[lttng-dev] [RFC] Per-user event ID allocation proposal
dgoulet at efficios.com
Thu Sep 13 10:29:52 EDT 2012
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This looks good! I have some questions to clarify part of the RFC.
> Mathieu Desnoyers September 11, 2012
> Per-user event ID allocation proposal
> The intent of this shared event ID registry is to allow sharing
> tracing buffers between applications belonging to the same user
> (UID) for UST (user-space) tracing.
> A.1) Overview of System-wide, per-ABI (32 and 64-bit), per-user,
> per-session, LTTng-UST event ID allocation:
> - Modify LTTng-UST and lttng-tools to keep a system-wide, per-ABI
> (32 and 64-bit), per-user, per-session registry of enabled events
> and their associated numeric IDs. - LTTng-UST will have to register
> its tracepoints to the session daemon, sending the field typing of
> these tracepoints during registration, - Dynamically check that
> field types match upon registration of an event in this global
> registry, refuse registration if the field types do not match, -
> The metadata will be generated by lttng-tools instead of the
> A.2 Per-user Event ID Details:
> The event ID registry is shared across all processes for a given
> session/ABI/channel/user (UID). The intent is to forbid one user
> to access tracing data from another user, while keeping the
> system-wide number of buffers small.
> The event ID registry is attached to a: - session, - specific ABI
> (32/64-bit), - channel, - user (UID).
> lttng-session fill this registry by pulling this information as
> needed from traced processes (a.k.a. applications) to populate the
> registry. This information is needed only when an event is active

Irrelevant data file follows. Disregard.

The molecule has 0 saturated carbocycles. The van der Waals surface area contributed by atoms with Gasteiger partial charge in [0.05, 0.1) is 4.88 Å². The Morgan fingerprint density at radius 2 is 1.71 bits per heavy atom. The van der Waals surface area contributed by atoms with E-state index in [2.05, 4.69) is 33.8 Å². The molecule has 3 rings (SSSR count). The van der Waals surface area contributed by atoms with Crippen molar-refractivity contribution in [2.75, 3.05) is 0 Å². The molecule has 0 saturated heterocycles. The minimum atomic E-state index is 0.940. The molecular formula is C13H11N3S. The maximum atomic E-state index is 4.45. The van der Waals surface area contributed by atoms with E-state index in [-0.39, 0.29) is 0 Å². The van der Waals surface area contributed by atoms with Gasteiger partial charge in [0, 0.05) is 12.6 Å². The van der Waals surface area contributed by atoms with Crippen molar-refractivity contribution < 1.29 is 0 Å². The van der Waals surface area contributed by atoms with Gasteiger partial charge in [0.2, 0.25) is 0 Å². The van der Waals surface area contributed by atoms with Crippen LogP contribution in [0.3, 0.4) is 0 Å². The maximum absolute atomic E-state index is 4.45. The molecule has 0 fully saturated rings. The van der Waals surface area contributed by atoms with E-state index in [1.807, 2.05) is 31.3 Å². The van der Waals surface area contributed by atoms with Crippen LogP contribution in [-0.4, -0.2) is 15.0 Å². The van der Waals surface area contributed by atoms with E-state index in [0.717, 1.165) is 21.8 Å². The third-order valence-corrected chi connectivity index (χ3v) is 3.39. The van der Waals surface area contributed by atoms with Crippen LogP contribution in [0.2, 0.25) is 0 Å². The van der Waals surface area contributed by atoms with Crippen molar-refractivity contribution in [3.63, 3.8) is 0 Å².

> for a created session. Therefore, applications need not to notify
> the sessiond if no session is created.
> The rationale for using a "pull" scheme, where the sessiond pulls
> information from applications, in opposition to a "push" scheme,
> where application would initiate commands to push the information,
> is that it minimizes the amount of logic required within
> liblttng-ust, and it does not require liblttng-ust to wait for
> reply from lttng-sessiond, which minimize the impact on the
> application behavior, providing application resilience to
> lttng-sessiond crash.
> Updates to this registry are triggered by two distinct scenarios:
> either an "enable-event" command (could also be "start", depending
> on the sessiond design) is being executed, or, while tracing, a
> library is being loaded within the application.
> Before we start describing the algorithms that update the registry,
> it is _very_ important to understand that an event enabled with
> "enable-event" can contain a wildcard (e.g.: libc*) and loglevel,
> and therefore is associated to possibly _many_ events in the
> Algo (1) When an "enable-event"/"start" command is executed, the
> sessiond will get, in return for sending an enable-event command to
> the application (which apply to a channel within a session), a
> variable-sized array of enabled events (remember, we can enable a
> wildcard!), along with their name, loglevel, field name, and field
> type. The sessiond proceeds to check that each event does not
> conflict with another event in the registry with the same name, but
> having different field names/types or loglevel. If its field
> names/typing or loglevel differ from a previous event, it prints a